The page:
The Prometheus Design

Sondra Marshak and Myrna Culbreath

reviewed by Carolyn Kaberline

There’s something about the planet Helvan that seems to have affected the entire Enterprise survey team: First, Captain Kirk has separated the landing party under dangerous conditions and totally against the advice of Mister Spock; next the captain disappears and Spock is unable to sense his living presence; finally various members of the survey team experience lapses in memory.

Spock, Doctor McCoy and the other members of the survey team set out on a search for the missing captain only to find him being manhandled by a large contingent of Helvans. Part of his disguise—a set of horns—has been surgically removed, and he is being hailed as a monster by the crowd that carries his unconscious form along. Heedless of danger to themselves, the survey party rescues the captain and beams up to the Enterprise. There Kirk is treated for deep shock and upon his recovery is unable to remember much of what has happened to him, but feels a sense of rage and deep shame.

Soon after a report is filed with Starfleet, Admiral Savaj, a legendary Vulcan commander, arrives on the Enterprise; he promptly relieves Kirk of command, naming Spock his replacement. Although Kirk protests, the orders stand. Kirk is given the choice of appealing the decision, which means traveling alone to the nearest starbase while the Enterprise continues without him, or taking Spock’s place as science officer. Unable to leave the Enterprise as it sets out on a mission to save the galaxy, Kirk soon finds himself as the main suspect in a series of near fatal attacks on Spock.

When the Enterprise returns to Helvan to determine the cause of its rapid advancement, Kirk is put in temporary charge of the ship and ordered to attempt no rescues of the away team if anything goes wrong. However, when the team appears lost to the sensors, Kirk disobeys his orders and sets out to rescue the two Vulcans. Unfortunately, he soon finds himself part of a laboratory experiment and in need of rescue himself. That rescue comes in the form of Spock who puts him under guard for disobeying his commands. However, even with a guard to hinder his actions, it is Kirk who finds the path they must follow if they are to save the galaxy.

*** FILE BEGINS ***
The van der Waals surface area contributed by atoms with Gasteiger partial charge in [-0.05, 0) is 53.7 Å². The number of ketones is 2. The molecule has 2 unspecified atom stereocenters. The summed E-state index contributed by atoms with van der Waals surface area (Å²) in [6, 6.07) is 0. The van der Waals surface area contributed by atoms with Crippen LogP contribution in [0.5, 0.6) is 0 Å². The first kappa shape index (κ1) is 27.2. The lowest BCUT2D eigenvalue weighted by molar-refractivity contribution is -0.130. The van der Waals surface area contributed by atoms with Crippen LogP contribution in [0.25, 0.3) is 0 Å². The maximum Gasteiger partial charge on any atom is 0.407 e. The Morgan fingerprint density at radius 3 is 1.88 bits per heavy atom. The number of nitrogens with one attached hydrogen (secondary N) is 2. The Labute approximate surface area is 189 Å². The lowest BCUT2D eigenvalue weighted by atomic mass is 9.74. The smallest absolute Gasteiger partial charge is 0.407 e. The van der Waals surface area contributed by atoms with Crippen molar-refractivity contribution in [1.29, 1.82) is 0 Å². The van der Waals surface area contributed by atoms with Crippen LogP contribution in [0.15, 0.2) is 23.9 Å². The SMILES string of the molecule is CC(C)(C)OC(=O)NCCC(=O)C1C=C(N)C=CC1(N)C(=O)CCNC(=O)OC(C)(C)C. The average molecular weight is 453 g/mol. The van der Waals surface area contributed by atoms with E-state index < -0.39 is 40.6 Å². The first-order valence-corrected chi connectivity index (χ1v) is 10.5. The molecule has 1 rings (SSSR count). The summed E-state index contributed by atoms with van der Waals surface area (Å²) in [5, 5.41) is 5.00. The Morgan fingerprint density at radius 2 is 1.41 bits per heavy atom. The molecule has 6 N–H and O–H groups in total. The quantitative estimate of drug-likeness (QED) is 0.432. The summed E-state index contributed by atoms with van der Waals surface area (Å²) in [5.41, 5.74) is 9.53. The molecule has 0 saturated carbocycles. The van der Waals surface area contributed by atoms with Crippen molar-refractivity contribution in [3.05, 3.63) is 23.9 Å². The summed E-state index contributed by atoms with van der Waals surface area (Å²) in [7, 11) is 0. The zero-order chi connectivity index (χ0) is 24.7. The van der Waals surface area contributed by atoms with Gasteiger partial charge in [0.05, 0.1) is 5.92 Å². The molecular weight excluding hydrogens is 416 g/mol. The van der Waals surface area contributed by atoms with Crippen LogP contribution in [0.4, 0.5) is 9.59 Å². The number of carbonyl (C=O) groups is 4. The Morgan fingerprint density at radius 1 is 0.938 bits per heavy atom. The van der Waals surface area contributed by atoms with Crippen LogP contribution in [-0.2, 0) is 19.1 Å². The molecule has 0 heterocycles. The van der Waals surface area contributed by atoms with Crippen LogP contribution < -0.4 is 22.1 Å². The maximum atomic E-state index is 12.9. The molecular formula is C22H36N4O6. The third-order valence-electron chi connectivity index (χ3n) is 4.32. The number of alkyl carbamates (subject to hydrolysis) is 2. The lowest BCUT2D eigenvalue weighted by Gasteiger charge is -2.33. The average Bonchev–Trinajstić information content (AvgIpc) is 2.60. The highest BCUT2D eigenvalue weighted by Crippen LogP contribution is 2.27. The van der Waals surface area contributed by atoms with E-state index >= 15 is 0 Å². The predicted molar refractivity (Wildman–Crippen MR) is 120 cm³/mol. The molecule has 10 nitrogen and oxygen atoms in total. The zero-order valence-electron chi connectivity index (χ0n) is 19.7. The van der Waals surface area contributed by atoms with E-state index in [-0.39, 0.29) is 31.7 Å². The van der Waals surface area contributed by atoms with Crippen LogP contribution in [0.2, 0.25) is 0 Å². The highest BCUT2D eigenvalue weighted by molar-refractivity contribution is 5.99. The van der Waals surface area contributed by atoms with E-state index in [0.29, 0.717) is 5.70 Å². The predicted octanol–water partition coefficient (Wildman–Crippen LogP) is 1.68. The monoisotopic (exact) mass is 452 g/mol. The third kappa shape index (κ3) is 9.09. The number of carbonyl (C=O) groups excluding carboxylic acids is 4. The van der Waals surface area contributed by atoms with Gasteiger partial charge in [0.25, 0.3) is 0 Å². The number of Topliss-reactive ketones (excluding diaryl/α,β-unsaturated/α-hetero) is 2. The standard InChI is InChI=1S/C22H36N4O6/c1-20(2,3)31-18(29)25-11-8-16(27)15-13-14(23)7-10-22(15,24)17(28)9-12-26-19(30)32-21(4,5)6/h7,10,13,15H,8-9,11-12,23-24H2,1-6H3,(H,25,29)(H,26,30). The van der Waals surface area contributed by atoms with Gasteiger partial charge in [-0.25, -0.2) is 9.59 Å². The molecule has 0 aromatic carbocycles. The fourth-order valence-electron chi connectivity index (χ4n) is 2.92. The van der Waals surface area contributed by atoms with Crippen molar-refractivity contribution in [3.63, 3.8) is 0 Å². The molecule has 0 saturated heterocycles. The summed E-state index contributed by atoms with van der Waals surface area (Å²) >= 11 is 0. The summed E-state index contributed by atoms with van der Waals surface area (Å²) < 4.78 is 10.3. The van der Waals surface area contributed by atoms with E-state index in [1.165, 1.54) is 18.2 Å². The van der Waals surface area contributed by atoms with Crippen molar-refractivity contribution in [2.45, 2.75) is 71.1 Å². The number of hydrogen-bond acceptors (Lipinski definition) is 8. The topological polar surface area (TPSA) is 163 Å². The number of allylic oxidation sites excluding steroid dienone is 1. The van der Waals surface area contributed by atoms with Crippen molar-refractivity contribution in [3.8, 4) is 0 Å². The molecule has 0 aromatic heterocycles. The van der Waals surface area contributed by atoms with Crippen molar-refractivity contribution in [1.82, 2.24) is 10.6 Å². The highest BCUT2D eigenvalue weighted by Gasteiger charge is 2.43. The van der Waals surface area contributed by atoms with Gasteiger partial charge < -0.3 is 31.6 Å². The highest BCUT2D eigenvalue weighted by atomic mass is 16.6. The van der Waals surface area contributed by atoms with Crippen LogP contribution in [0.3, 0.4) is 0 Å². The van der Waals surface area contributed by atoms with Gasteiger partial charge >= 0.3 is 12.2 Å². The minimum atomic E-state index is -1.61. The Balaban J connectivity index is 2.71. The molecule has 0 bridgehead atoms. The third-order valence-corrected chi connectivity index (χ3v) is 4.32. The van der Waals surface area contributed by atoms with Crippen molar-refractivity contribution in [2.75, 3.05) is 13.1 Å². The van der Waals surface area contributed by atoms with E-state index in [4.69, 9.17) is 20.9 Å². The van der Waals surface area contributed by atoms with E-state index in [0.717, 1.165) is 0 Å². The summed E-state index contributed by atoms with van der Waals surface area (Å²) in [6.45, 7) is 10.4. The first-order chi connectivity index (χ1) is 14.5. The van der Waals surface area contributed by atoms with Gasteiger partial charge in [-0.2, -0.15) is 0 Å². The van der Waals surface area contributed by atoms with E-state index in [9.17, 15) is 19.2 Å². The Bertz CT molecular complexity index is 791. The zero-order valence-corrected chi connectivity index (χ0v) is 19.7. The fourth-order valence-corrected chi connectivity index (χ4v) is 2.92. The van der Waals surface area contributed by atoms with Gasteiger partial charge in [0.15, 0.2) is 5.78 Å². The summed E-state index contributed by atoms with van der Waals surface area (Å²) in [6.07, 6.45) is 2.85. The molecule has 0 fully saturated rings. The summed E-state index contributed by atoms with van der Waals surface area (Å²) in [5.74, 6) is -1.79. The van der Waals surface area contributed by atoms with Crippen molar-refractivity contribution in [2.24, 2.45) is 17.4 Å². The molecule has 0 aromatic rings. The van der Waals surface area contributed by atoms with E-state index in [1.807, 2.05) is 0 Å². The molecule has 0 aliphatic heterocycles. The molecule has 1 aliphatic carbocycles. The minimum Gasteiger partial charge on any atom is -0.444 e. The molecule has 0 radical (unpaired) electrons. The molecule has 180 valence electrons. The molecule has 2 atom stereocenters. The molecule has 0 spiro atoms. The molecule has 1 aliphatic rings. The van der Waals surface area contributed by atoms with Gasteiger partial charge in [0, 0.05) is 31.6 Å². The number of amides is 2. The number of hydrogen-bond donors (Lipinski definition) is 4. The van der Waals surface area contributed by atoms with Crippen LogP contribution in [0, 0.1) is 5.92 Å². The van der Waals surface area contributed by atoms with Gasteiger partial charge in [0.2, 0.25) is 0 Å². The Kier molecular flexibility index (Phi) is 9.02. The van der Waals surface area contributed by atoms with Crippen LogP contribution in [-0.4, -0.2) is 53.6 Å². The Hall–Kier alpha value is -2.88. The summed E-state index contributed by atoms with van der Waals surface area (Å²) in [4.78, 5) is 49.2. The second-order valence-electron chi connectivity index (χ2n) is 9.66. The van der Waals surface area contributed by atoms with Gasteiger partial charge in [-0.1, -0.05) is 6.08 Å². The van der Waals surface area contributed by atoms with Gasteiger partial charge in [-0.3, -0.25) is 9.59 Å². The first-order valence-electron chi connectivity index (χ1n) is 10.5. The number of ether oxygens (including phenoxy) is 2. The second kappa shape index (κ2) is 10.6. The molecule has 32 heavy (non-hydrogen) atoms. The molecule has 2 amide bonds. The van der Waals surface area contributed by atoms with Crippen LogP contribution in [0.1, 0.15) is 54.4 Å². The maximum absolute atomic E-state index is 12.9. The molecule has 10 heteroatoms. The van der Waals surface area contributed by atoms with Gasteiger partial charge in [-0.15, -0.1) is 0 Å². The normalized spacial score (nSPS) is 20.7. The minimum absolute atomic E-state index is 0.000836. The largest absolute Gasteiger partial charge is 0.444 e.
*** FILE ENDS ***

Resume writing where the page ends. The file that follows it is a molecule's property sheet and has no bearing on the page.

While the story line of the novel is compelling, it somewhat follows familiar ground by continuing the theme set forth by the authors in their other works: The Price of the Phoenix, The Fate of the Phoenix, and Triangle. Since the inhabitants of Helvan boast a set of horns, the allegory is not hard to determine: Kirk is once more put in the role of a Christ-like figure and seeks to offer himself to save the galaxy. However, this novels often seems to do more "preaching" than telling a story as it seeks to look at the legend of Prometheus and how all races must at some time cope with the ability to destroy themselves.

Even though the dialogue of the characters—especially Kirk—at times seem stilted, the message does come through. While not as action packed as many Star Trek novels, the reversal of the roles of Kirk and Spock is intriguing and the conclusion presents an interesting twist. Although the story is entertaining, readers would be advised to be familiar with the series as there are many references to the episodes and to the authors’ other works.

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